Getting started with ModSecurity

XSS, CSRF and similar types of web application attacks have overtaken SQL injections as the most commonly seen attacks on the internet (https://info.cenzic.com/2013-Application-Security-Trends-Report.html). A very large number of web application were written and deployed prior to the trend up in likelihood and awareness of XSS attacks. Thus, it is extremely important to have an effective method of testing for XSS vulnerabilities and mitigating them.

Changes to production code bases can be slow, costly and can miss unreported vulnerabilities quite easily. The use of application firewalls such as ModSecurity (https://github.com/SpiderLabs/ModSecurity/) become an increasingly attractive solution when faced with a decision on how to mitigate current and future XSS vulnerabilities.

Mod Security can be embedded with Apache, NGINX and IIS which is relativity straight forward. In cases where alternative web severs are being used ModSecurity can still be a viable option by creating a reverse proxy (using Apache of NGINX).

How can ModSecurity be used?

  • Alerting
  • Transforming
  • Blocking
  • and more

These functions can be enacted by rules.

A default action can be created for a group of rules using the configuration directive “SecDefaultAction

Using the following SecDefaultAction at the top of rule set that we want enable blocking and transforming on is a blunt method of protection. Redirection can also be used as a method of blocking.

A powerful web application firewall - free software!
A powerful web application firewall – free software!

Example of a default action to be applied by ruleset (note defaults cascade through the ruleset files):

SecDefaultAction “phase:2,log,auditlog,deny,status:403,tag:’Unspecified usage'”

Rulesets have been created by OWASP.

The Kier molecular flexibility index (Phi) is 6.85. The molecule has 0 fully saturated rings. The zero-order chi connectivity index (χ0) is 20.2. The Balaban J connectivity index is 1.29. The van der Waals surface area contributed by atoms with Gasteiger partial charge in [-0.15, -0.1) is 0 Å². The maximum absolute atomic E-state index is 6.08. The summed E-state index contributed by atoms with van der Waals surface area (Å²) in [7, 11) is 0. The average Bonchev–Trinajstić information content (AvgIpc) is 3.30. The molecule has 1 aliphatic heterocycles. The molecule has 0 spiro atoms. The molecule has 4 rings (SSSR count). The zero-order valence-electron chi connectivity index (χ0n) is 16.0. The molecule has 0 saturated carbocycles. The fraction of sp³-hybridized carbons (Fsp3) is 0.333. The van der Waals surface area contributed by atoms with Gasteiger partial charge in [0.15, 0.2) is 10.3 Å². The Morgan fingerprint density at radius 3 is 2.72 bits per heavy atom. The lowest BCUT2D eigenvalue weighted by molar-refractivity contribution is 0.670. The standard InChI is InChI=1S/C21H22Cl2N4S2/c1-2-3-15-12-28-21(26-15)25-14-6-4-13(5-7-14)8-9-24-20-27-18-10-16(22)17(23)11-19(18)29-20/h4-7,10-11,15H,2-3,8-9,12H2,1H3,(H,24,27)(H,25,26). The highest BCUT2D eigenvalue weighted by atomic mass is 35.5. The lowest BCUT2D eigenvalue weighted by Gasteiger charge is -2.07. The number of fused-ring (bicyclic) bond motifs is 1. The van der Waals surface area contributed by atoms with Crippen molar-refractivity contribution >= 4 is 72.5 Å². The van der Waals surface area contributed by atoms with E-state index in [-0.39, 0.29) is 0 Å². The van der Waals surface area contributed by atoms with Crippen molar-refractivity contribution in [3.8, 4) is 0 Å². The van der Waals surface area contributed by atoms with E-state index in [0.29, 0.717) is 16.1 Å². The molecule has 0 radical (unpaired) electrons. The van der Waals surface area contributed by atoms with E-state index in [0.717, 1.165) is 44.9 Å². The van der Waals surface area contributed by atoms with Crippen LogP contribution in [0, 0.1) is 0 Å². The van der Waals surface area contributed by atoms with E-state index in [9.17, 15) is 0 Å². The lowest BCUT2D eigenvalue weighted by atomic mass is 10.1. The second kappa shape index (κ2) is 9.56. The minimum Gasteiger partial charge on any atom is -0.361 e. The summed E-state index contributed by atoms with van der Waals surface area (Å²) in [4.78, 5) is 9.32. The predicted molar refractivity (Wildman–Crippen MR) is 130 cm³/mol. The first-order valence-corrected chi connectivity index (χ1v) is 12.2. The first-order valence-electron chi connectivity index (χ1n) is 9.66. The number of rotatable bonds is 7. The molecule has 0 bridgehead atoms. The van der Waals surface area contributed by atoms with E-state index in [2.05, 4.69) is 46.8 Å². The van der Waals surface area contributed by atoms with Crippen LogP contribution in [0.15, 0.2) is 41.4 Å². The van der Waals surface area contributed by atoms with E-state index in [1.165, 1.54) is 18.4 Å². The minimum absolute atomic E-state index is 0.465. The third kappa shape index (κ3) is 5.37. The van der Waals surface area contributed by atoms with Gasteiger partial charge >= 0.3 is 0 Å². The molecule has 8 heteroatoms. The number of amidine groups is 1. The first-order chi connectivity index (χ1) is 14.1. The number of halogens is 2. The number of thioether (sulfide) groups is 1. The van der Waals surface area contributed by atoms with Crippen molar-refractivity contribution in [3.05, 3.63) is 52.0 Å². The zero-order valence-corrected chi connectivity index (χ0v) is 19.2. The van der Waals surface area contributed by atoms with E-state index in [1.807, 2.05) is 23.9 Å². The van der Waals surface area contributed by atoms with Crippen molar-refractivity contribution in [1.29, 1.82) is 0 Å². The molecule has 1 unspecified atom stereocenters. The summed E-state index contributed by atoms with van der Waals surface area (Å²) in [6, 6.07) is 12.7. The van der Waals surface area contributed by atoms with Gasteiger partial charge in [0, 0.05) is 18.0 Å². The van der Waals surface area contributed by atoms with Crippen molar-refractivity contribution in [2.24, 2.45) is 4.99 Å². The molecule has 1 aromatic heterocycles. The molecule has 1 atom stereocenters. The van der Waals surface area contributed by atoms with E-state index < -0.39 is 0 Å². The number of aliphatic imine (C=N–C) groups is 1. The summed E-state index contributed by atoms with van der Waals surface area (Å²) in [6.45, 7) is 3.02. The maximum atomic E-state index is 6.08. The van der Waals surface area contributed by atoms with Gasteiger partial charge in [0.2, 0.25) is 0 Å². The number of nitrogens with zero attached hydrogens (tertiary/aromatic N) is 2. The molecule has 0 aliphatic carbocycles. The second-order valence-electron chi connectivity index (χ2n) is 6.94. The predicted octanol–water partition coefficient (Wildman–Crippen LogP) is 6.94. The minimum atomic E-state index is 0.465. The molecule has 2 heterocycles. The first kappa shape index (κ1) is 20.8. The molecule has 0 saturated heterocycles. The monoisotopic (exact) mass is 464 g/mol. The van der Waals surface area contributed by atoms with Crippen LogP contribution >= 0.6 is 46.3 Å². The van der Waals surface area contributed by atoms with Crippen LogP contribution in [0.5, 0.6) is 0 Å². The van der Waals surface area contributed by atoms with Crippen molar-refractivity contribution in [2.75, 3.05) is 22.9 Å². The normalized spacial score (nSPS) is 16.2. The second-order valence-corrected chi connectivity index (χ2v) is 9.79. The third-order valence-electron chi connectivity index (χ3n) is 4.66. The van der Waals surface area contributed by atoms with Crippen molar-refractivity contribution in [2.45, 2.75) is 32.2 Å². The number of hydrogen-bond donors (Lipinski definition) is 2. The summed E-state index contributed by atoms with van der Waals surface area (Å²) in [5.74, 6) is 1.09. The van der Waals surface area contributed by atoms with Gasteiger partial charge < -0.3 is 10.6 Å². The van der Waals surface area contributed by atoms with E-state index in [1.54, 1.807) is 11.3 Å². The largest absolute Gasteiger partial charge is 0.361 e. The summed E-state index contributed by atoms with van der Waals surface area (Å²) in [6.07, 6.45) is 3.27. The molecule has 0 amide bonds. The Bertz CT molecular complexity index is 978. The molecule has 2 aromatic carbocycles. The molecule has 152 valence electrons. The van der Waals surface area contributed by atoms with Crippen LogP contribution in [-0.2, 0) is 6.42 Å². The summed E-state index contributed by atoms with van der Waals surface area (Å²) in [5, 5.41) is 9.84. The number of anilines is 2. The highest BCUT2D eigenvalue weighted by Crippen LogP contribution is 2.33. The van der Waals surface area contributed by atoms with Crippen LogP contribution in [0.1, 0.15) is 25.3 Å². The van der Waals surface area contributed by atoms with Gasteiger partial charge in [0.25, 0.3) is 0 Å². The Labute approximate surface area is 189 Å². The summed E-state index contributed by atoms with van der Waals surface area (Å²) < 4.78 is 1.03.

Using optional rulesets,  modsecurity_crs_16_session_hijacking.conf and modsecurity_crs_43_csrf_protection.conf ModSecurity can provide protection against Cross Site Request Forgeries [CSRF]. The @rsub operators can inject a token on every form (and/or other html elements). ModSecurity can store the expected token value as a variable which is compared to the value posted via forms or other html elements. ModSecurity rules can be based on request methods and URIs etc – alongside the ability to chain rules there are a huge number of options for mitigating XSS and CSRF without impacting normal applicatioin usage.

@rsub

Requirements:

  • SecRuleEngine On
  • SecRequestBodyAccess On
  • SecResponseBodyAccess On

## To enable @rsub

  • SecStreamOutBodyInspection On
  • SecStreamInBodyInspection On
  • SecContentInjection On

Injecting unique request id from mod_unique_id into forms:

Some simple rules:

Pros:

  • Wide capabilities for logging, alerts, blocking, redirecting, transforming
  • Parses everything coming into your web server over HTTP
  • Virtual patching – if a vulnerability is made public that affects your web application you can write and deploy a rule to mitigate the vulnerability much faster than re-release of application code patched
  • Extended uses – the capabilities of ModSecurity can be applied to applications outside the scope of application security

Cons:

  • Added complexity to your application delivery chain – another point for maintenance and failure
  • Performance costs? – Though I have not had the opportunity to test the performance costs holding session information in memory and inspecting every byte of HTTP traffic can’t be free from performance cost
  • Hardware costs – Particularly if using ModSecurity’s BodyAccess and BodyInspection features, memory usage will be significant

Improving deployments:

  • Starting off being aggressive on warnings and very light on action is a necessity to ensure no impact on normal application usage
  • From this point rules and actions need to be refined